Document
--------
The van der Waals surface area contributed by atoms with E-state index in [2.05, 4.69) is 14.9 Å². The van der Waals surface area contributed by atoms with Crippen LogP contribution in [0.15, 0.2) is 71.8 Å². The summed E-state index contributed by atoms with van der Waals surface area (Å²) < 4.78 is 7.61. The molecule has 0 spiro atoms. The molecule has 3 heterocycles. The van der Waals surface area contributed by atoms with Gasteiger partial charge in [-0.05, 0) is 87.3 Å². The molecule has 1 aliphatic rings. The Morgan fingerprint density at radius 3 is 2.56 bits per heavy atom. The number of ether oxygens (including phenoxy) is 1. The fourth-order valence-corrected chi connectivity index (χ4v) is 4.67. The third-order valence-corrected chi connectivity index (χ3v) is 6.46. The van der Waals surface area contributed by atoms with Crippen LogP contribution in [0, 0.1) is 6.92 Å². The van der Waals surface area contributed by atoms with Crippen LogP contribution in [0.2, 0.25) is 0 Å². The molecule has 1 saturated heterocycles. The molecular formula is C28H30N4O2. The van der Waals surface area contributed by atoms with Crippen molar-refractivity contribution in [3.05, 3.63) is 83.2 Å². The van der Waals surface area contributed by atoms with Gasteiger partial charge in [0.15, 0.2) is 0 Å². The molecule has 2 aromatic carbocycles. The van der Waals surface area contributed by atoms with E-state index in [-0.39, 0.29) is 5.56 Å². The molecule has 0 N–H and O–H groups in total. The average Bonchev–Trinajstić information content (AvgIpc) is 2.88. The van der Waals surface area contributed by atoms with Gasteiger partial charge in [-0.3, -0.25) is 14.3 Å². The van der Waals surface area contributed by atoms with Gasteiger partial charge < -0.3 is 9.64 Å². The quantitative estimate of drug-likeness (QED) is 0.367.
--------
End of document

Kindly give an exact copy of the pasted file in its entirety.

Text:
The van der Waals surface area contributed by atoms with E-state index in [2.05, 4.69) is 14.9 Å². The van der Waals surface area contributed by atoms with Crippen LogP contribution in [0.15, 0.2) is 71.8 Å². The summed E-state index contributed by atoms with van der Waals surface area (Å²) < 4.78 is 7.61. The molecule has 0 spiro atoms. The molecule has 3 heterocycles. The van der Waals surface area contributed by atoms with Gasteiger partial charge in [-0.05, 0) is 87.3 Å². The molecule has 1 aliphatic rings. The Morgan fingerprint density at radius 3 is 2.56 bits per heavy atom. The number of ether oxygens (including phenoxy) is 1. The fourth-order valence-corrected chi connectivity index (χ4v) is 4.67. The third-order valence-corrected chi connectivity index (χ3v) is 6.46. The van der Waals surface area contributed by atoms with Crippen LogP contribution in [0, 0.1) is 6.92 Å². The van der Waals surface area contributed by atoms with Crippen LogP contribution in [0.2, 0.25) is 0 Å². The molecule has 1 saturated heterocycles. The molecular formula is C28H30N4O2. The van der Waals surface area contributed by atoms with Crippen molar-refractivity contribution in [3.05, 3.63) is 83.2 Å². The van der Waals surface area contributed by atoms with Gasteiger partial charge in [0.15, 0.2) is 0 Å². The molecule has 2 aromatic carbocycles. The van der Waals surface area contributed by atoms with E-state index in [-0.39, 0.29) is 5.56 Å². The molecule has 0 N–H and O–H groups in total. The average Bonchev–Trinajstić information content (AvgIpc) is 2.88. The van der Waals surface area contributed by atoms with Gasteiger partial charge in [-0.3, -0.25) is 14.3 Å². The van der Waals surface area contributed by atoms with Gasteiger partial charge < -0.3 is 9.64 Å². The quantitative estimate of drug-likeness (QED) is 0.367.